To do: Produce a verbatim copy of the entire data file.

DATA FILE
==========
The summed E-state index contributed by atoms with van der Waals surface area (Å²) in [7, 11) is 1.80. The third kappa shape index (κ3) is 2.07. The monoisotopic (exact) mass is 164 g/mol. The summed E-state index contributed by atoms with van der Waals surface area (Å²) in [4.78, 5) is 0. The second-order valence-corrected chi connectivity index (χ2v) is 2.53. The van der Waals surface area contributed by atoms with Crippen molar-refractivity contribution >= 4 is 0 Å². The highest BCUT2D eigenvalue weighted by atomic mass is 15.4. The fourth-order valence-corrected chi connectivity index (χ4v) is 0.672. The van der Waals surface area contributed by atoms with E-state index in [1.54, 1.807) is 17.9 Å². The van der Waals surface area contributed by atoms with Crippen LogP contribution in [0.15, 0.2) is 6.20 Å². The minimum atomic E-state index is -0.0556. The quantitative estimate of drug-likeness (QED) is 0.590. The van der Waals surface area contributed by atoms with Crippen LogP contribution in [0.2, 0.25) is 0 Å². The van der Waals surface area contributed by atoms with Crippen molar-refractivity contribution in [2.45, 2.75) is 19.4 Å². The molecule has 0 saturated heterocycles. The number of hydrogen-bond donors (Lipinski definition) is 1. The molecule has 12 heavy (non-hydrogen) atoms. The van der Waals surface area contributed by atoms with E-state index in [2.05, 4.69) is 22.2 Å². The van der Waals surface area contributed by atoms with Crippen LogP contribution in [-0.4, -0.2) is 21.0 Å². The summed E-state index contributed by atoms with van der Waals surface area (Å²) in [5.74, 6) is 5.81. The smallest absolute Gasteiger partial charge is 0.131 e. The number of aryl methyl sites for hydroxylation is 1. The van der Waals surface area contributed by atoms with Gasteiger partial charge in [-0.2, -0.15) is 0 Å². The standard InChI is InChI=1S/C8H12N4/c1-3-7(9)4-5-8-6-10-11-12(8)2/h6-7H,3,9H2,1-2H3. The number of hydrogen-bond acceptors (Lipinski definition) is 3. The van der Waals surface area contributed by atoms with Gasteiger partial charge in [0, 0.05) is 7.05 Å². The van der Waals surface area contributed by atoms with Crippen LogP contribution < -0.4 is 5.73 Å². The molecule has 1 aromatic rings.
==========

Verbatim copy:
The summed E-state index contributed by atoms with van der Waals surface area (Å²) in [7, 11) is 1.80. The third kappa shape index (κ3) is 2.07. The monoisotopic (exact) mass is 164 g/mol. The summed E-state index contributed by atoms with van der Waals surface area (Å²) in [4.78, 5) is 0. The second-order valence-corrected chi connectivity index (χ2v) is 2.53. The van der Waals surface area contributed by atoms with Crippen molar-refractivity contribution >= 4 is 0 Å². The highest BCUT2D eigenvalue weighted by atomic mass is 15.4. The fourth-order valence-corrected chi connectivity index (χ4v) is 0.672. The van der Waals surface area contributed by atoms with E-state index in [1.54, 1.807) is 17.9 Å². The van der Waals surface area contributed by atoms with Crippen LogP contribution in [0.15, 0.2) is 6.20 Å². The minimum atomic E-state index is -0.0556. The quantitative estimate of drug-likeness (QED) is 0.590. The van der Waals surface area contributed by atoms with Crippen LogP contribution in [0.2, 0.25) is 0 Å². The van der Waals surface area contributed by atoms with Crippen molar-refractivity contribution in [2.45, 2.75) is 19.4 Å². The molecule has 0 saturated heterocycles. The number of hydrogen-bond donors (Lipinski definition) is 1. The molecule has 12 heavy (non-hydrogen) atoms. The van der Waals surface area contributed by atoms with E-state index in [2.05, 4.69) is 22.2 Å². The van der Waals surface area contributed by atoms with Crippen LogP contribution in [-0.4, -0.2) is 21.0 Å². The summed E-state index contributed by atoms with van der Waals surface area (Å²) in [5.74, 6) is 5.81. The smallest absolute Gasteiger partial charge is 0.131 e. The number of aryl methyl sites for hydroxylation is 1. The van der Waals surface area contributed by atoms with Gasteiger partial charge in [-0.2, -0.15) is 0 Å². The standard InChI is InChI=1S/C8H12N4/c1-3-7(9)4-5-8-6-10-11-12(8)2/h6-7H,3,9H2,1-2H3. The number of hydrogen-bond acceptors (Lipinski definition) is 3. The van der Waals surface area contributed by atoms with Gasteiger partial charge in [0, 0.05) is 7.05 Å². The van der Waals surface area contributed by atoms with Crippen LogP contribution < -0.4 is 5.73 Å². The molecule has 1 aromatic rings.